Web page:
Trish Kearney was nine when she first dreamed of being an Olympic swimmer. Haphazard and laid-back at school, she sought perfection in the pool. And she was good. Very good. She competed, won medals, and was so committed to training that she kept quiet about colds, sore throats, coughs, in case she wasn't allowed to swim. When she was 12 she joined a swimming club to further her dreams. There, she was coached by George Gibney, already a force in Irish swimming; a go-getter whose methods were getting results.
By then, Trish was training twice a day - at 5.15am and again in the evening - every day except Sundays, and was part of a talented group that included the later Olympic swimmer Gary O'Toole.
For about a year, Gibney encouraged Trish, working with her on perfecting her stroke and talking to her about the Junior European Championships. And then, one day, as she stood alone on the diving block, waiting for the command to dive in, Gibney walked over to her. "'I'm going to bed with you this weekend', he says, and grins," she writes in her devastating memoir Above Water.
Trish was 13. "What did that even mean?" she wondered. She soon found out. That year, "was the year I stopped laughing." From then until she was 19, she was repeatedly abused by Gibney, who worked his way into every area of her life. He cut her off, isolated and bullied her, gradually emptying her life until he occupied most of it. She babysat his children and worked in a job he got for her. She was forced to take lifts to and from the pool with him. He had a system whereby he would ring the family house phone, day or night - one ring, then hang up - and she would have to get straight to the phone and ring him back. He watched her and followed her, and destroyed her friendships, particularly with boys, specifically with Gary O'Toole, who had been a close friend.
This wasn't so much a monster hiding in plain sight as a monster standing centre-stage, manipulating everything around him in order to get exactly what he wanted.
Over the years of the abuse, Trish went from being lively, outgoing, confident, a leader, to someone described in her Sixth Year school reference as "a quiet, shy individual who appears to struggle to mix with fellow students". Gibney took all that from her. He abused, bullied and terrified her into shedding the bright plumage of her emerging personality, so that even towards the end of those years, when she had finished school and was a student nurse, she was frightened to say yes to a trip away to Cyprus with friends. Somehow, she found the courage to go. Within a week Gibney had tracked her down and had sent her a bouquet of flowers with a card: "Don't enjoy your holiday too much."
Somehow, through all of it, she kept within her a small kernel of resistance, a piece of the self she was before Gibney entered her life. This she attributes to the love of her parents, who she clearly adored, and her brothers and sisters. To the happy home life she had at "number 108", as she calls it. This was greatly dented by Gibney's abuse - and by the reactions of the very few people she told, including a priest at a religious retreat when she was 16, who raged at her that she was committing a mortal sin - but somehow was strong enough to give her what she needed to survive, and ultimately triumph. She writes about "a conscious choice [made] early on that my life would not be defined by abuse. It is a choice I make every day."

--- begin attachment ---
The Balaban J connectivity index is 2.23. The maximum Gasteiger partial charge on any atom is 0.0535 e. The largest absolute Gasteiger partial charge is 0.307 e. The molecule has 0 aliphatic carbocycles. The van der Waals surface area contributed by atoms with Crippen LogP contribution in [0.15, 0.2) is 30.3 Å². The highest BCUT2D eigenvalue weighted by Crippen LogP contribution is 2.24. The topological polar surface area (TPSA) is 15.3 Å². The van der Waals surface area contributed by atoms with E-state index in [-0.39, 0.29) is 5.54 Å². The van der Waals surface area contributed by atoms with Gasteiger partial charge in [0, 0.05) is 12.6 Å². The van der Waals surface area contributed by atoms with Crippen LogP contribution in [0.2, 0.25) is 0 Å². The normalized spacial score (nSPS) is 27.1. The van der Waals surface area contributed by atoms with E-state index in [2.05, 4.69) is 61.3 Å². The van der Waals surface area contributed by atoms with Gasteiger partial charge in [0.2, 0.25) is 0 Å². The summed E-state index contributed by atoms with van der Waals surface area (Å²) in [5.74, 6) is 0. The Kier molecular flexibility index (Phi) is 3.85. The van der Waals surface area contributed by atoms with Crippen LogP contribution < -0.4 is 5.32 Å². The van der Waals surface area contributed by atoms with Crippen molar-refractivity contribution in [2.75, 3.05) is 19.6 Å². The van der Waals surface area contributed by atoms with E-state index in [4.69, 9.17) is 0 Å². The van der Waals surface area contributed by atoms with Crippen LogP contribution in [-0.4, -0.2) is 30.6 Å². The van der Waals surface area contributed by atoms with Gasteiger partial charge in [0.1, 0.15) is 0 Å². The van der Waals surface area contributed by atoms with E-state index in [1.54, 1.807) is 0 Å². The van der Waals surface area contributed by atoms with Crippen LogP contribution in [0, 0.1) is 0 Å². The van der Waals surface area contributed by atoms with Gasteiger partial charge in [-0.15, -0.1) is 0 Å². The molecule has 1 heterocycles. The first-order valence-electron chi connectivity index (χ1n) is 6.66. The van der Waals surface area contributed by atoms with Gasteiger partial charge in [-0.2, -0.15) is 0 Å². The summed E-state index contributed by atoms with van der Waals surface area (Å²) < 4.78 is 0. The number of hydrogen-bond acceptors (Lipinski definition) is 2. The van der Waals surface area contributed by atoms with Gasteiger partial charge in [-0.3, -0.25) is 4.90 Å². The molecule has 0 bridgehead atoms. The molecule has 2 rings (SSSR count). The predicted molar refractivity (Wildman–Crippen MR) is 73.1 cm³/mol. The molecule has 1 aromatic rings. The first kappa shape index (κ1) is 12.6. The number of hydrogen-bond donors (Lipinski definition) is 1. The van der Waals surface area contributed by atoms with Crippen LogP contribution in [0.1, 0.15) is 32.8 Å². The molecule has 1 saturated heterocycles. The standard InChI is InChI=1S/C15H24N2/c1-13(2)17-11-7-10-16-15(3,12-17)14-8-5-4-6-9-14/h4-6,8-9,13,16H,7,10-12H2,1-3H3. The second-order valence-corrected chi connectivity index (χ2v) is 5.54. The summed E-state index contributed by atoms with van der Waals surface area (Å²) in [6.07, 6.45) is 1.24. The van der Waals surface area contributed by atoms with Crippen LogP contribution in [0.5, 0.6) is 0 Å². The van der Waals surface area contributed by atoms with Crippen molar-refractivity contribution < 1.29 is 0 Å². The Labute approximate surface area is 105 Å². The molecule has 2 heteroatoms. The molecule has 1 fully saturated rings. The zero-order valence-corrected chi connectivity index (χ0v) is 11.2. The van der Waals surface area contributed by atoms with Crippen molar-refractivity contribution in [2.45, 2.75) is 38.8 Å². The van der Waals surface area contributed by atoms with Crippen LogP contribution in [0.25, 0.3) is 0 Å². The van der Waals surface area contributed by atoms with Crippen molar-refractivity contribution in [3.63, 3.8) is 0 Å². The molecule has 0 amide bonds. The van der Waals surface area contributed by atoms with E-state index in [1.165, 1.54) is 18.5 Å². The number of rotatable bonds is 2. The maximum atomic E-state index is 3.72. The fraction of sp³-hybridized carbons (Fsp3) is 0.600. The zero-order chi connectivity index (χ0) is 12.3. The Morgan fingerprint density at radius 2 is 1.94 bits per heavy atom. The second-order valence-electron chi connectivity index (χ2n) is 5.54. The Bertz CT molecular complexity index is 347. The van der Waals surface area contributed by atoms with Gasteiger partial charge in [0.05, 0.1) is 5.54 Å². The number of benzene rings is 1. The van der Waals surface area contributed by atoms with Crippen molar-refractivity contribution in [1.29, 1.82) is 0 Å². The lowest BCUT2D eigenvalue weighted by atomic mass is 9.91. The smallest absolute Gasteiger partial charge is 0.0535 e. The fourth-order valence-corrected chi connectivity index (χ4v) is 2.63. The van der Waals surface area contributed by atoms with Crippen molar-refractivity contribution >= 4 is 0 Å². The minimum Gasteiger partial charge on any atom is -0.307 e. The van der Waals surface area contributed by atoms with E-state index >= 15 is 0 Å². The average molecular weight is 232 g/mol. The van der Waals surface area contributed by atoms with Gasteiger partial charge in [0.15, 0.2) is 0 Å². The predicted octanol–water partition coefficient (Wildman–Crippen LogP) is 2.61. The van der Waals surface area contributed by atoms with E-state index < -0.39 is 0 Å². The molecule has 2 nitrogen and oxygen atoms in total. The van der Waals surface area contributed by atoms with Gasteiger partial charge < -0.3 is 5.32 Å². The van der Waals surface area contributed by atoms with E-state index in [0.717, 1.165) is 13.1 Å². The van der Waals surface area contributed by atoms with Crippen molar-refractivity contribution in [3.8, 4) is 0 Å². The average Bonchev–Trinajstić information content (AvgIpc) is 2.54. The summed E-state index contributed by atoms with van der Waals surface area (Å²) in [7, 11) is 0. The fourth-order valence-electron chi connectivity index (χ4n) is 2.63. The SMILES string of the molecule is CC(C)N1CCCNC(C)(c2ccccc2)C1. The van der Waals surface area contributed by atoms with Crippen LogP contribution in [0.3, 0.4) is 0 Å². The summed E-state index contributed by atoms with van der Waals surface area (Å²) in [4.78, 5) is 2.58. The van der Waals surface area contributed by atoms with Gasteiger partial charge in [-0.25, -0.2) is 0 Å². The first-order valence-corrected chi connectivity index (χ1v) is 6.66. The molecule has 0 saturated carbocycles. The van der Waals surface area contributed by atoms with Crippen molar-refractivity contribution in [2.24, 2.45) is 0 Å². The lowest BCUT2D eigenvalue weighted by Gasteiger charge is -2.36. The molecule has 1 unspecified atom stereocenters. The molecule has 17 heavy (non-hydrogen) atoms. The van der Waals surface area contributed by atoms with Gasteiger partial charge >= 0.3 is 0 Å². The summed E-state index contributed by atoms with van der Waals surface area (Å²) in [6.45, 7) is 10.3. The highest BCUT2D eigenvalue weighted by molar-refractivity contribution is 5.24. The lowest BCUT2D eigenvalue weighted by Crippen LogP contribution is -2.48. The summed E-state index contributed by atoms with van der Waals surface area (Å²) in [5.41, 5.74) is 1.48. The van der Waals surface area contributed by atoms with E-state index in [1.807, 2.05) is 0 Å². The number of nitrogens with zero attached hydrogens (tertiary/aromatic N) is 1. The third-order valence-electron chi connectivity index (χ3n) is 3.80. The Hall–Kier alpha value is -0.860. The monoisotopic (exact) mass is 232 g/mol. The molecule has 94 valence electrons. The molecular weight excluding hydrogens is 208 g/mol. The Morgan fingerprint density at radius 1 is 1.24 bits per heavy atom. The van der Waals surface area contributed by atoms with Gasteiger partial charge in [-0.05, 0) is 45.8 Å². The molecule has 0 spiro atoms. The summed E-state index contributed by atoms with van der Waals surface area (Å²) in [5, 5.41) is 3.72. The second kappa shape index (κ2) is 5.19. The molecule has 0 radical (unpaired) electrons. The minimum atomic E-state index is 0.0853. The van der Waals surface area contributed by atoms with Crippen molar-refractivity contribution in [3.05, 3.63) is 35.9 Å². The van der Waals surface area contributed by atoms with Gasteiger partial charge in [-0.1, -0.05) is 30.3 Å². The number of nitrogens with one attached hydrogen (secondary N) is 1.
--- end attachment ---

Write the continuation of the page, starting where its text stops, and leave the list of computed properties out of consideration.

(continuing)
On that holiday to Cyprus, Trish met Corkman Eamonn, the man she later married, with whom she now has four children. The time at last was right for her to put Gibney out of her life. One last time, he drove her out into the mountains, locked the car doors, and "something inside me flipped… suddenly I felt enraged". Trish fought back. That was the last time Gibney abused her, although the legacy of what he did continued to affect her life in many ways.
Above Water is less the story of the abuse Trish suffered - very deliberately, she does not go into details, although neither does she shirk the reality of the violence Gibney did to her - than it is the story of the effect of that abuse, and how she found the courage to speak out and look for justice. When she did, her route was far from easy. Not everyone wanted to hear what she had to say. "There is no right time to tell, only wrong times," she writes. Trish's father was dead by the time she spoke out, but her mother, Agnes, found the truth of what Gibney had done very difficult, and theirs was a strained relationship for six years, mercifully mended before Agnes died.
Gibney's reckoning finally began in 1990 when Gary O'Toole, on a flight with the Irish swim team, heard from one of the other coaches, Chalkie White, that he had been abused by Gibney. That conversation sparked something in O'Toole - including a recollection of his youthful friendship with Trish, and how that had ended - and sent him down a road of investigation which led to Trish and other victims making statements to the Garda. In 1993 Gibney was charged with 27 counts of indecency against young swimmers and of carnal knowledge of girls under the age of 15. But he never stood trial - he walked free on a point of law, and left Ireland. For a time he coached in Scotland, then later moved to America.
He may not have stood trial, but thanks to Trish and a few brave others, Gibney was exposed, first in the Irish media, more recently via an excellent BBC podcast Where Is George Gibney? Since that aired, 18 more alleged victims have come forward, and there is a possibility now that Gibney could be tried on new charges. It is to be hoped that happens. Whether it does or not, Trish Kearney's memoir is proof that the powerless and betrayed can survive and triumph, as she herself has survived, to "search for the happy in every day".
Sunday Indo Living